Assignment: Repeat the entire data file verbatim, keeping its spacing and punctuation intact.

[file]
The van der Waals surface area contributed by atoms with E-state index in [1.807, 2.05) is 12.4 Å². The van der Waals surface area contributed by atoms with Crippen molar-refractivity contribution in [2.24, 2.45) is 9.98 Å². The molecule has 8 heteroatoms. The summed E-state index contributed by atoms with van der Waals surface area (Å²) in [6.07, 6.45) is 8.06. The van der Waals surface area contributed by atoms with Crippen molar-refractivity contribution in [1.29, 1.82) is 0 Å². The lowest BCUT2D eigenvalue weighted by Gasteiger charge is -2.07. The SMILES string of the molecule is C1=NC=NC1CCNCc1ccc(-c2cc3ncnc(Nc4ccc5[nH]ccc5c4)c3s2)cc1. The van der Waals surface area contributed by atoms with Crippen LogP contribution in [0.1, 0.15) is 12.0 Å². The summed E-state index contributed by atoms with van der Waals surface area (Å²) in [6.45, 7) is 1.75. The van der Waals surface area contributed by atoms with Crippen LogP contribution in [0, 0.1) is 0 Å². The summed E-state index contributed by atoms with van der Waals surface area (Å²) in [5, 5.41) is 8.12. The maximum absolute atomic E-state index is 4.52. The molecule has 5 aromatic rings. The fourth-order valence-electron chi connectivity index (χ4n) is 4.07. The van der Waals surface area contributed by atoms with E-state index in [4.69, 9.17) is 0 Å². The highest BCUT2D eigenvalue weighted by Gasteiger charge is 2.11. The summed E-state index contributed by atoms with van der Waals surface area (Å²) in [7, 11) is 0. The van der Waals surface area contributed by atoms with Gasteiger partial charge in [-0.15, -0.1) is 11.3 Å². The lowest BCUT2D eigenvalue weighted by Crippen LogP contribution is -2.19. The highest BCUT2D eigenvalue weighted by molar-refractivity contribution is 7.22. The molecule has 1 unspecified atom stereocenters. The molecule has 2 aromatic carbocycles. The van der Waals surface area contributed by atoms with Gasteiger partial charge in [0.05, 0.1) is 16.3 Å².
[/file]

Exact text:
The van der Waals surface area contributed by atoms with E-state index in [1.807, 2.05) is 12.4 Å². The van der Waals surface area contributed by atoms with Crippen molar-refractivity contribution in [2.24, 2.45) is 9.98 Å². The molecule has 8 heteroatoms. The summed E-state index contributed by atoms with van der Waals surface area (Å²) in [6.07, 6.45) is 8.06. The van der Waals surface area contributed by atoms with Crippen molar-refractivity contribution in [1.29, 1.82) is 0 Å². The lowest BCUT2D eigenvalue weighted by Gasteiger charge is -2.07. The SMILES string of the molecule is C1=NC=NC1CCNCc1ccc(-c2cc3ncnc(Nc4ccc5[nH]ccc5c4)c3s2)cc1. The van der Waals surface area contributed by atoms with Crippen LogP contribution in [0.1, 0.15) is 12.0 Å². The summed E-state index contributed by atoms with van der Waals surface area (Å²) in [6.45, 7) is 1.75. The van der Waals surface area contributed by atoms with Crippen LogP contribution in [0, 0.1) is 0 Å². The summed E-state index contributed by atoms with van der Waals surface area (Å²) in [5, 5.41) is 8.12. The maximum absolute atomic E-state index is 4.52. The molecule has 5 aromatic rings. The fourth-order valence-electron chi connectivity index (χ4n) is 4.07. The van der Waals surface area contributed by atoms with E-state index in [4.69, 9.17) is 0 Å². The highest BCUT2D eigenvalue weighted by Gasteiger charge is 2.11. The summed E-state index contributed by atoms with van der Waals surface area (Å²) in [7, 11) is 0. The van der Waals surface area contributed by atoms with Gasteiger partial charge in [-0.15, -0.1) is 11.3 Å². The lowest BCUT2D eigenvalue weighted by Crippen LogP contribution is -2.19. The highest BCUT2D eigenvalue weighted by molar-refractivity contribution is 7.22. The molecule has 1 unspecified atom stereocenters. The molecule has 2 aromatic carbocycles. The van der Waals surface area contributed by atoms with Gasteiger partial charge in [0.05, 0.1) is 16.3 Å².